There are three grades available: 1000 is suitable for pedestrians, wheelchairs and occasional overflow parking; 1400 is suitable for light commercial vehicles and 4x4s; and 1800 is suitable for access routes for heavier vehicles, including HGVs.
Manufacturing in Devon, Source Control Systems produces SCS Integra, a modular unit that locks on all four sides and works in conjunction with neighbouring units. This has recently been used on a project for Gloucestershire County Council. The Netheridge Market site in Gloucester used 8,000sq m of Integra, which is manufactured from high/low-density polyethylene and has a compressive strength of 240 tonnes per square metre.
The product was selected because it is claimed to score well on grass growth - water can travel horizontally and vertically due to inter-cell connectors. Managing director Graham Martin-Loat says: "Water and grass go through from one cell to another in a continual matrix."
Commenting on one of the park-and-ride schemes undertaken by the company at Wilton and Salisbury, technical adviser Paul Vincent says: "Here the running bays are in hardstanding tarmac and the parking bays in SCS Integra filled with gravel. This means all surface water from the tarmac runs off into the parking bays and no additional drainage is required on the site."
Generally, for best infiltration SCS Integra is installed on a layer of clean stone. This lies on an appropriate geo-textile separation/filtration layer and beneath this a free-draining sub-base Type X is laid to a depth of 150-250mm, depending on designers' specification and application. All stones smaller than 3mm and fines are taken out to make sure it is free-draining. This is encapsulated in an appropriate geo-textile separation/filtration layer.
Where grass is required, the product is back-filled with good-quality topsoil and once settled, grass seed is sown to grow over. Grass is kept short by vehicle movement and requires minimal cutting when the surface is used regularly. Integra can be shaped to go around lamp posts and trees, even those with protection orders, and has recently been used in the Botanical Gardens in Cambridge around the Darwin trees.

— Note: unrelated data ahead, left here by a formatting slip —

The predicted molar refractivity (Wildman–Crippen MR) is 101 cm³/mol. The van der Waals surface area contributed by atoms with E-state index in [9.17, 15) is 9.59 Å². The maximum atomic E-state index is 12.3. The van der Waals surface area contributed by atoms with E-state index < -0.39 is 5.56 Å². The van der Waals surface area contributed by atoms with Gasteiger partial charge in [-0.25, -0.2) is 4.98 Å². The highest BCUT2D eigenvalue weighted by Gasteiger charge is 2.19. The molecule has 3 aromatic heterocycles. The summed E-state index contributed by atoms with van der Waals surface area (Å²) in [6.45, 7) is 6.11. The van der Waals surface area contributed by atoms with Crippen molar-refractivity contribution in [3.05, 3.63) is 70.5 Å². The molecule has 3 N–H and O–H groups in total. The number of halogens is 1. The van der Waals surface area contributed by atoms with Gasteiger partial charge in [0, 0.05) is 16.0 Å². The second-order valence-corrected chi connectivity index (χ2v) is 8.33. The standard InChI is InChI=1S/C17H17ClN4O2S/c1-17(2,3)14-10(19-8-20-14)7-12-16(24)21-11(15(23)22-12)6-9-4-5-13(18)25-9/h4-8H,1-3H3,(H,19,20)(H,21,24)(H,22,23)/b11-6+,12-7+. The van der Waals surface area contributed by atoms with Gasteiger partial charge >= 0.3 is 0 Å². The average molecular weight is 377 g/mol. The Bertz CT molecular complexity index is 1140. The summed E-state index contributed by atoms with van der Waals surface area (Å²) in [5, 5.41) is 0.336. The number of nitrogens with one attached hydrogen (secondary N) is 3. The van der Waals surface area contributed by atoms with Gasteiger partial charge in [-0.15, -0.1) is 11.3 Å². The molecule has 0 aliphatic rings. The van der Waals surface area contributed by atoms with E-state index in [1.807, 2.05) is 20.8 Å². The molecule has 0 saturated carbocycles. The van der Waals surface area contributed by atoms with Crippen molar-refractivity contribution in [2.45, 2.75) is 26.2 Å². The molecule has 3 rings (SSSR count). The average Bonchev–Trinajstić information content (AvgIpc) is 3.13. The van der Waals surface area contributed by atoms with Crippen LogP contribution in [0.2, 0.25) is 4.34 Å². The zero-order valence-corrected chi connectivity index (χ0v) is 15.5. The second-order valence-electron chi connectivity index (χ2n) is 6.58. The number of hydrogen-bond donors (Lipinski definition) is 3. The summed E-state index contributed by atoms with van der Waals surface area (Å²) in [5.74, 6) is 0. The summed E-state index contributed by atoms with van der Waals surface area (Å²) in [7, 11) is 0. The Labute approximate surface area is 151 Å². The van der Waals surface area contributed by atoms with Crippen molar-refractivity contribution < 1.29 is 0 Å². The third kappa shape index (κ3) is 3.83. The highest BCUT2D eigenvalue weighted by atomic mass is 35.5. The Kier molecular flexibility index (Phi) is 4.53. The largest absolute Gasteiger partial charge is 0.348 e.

Fleximas products include "premium turf reinforcement mesh", suitable for heavy pedestrian traffic and overflow car parks. For use on old or new turf, minimum site preparation is required and the surface can bear up to two tonnes per square metre. A heavy-duty version can be used for horse paths or car parking, up to vans, because it can bear up to eight tonnes per square metre.
For vehicle access, heavy pedestrian use and grass verges in urban and parkland areas, Fleximas Grass Reinforcement Mesh offers a long-lasting polymer grid to permanently reinforce grassed areas. It is vital that grass is allowed to grow and knit to the mesh for as long as possible because the area will then provide better protection. The best time to install is spring, when it will take two to three weeks to establish properly.
- Fleximas 01283 841800
- Lindum 01904 448675
- Perfo UK 01992 878152
- Rigby Taylor (Grass Seed) 0800 424919
- Source Control Systems 01283 509021
- Tenax 01978 66466
Modern turf technology tested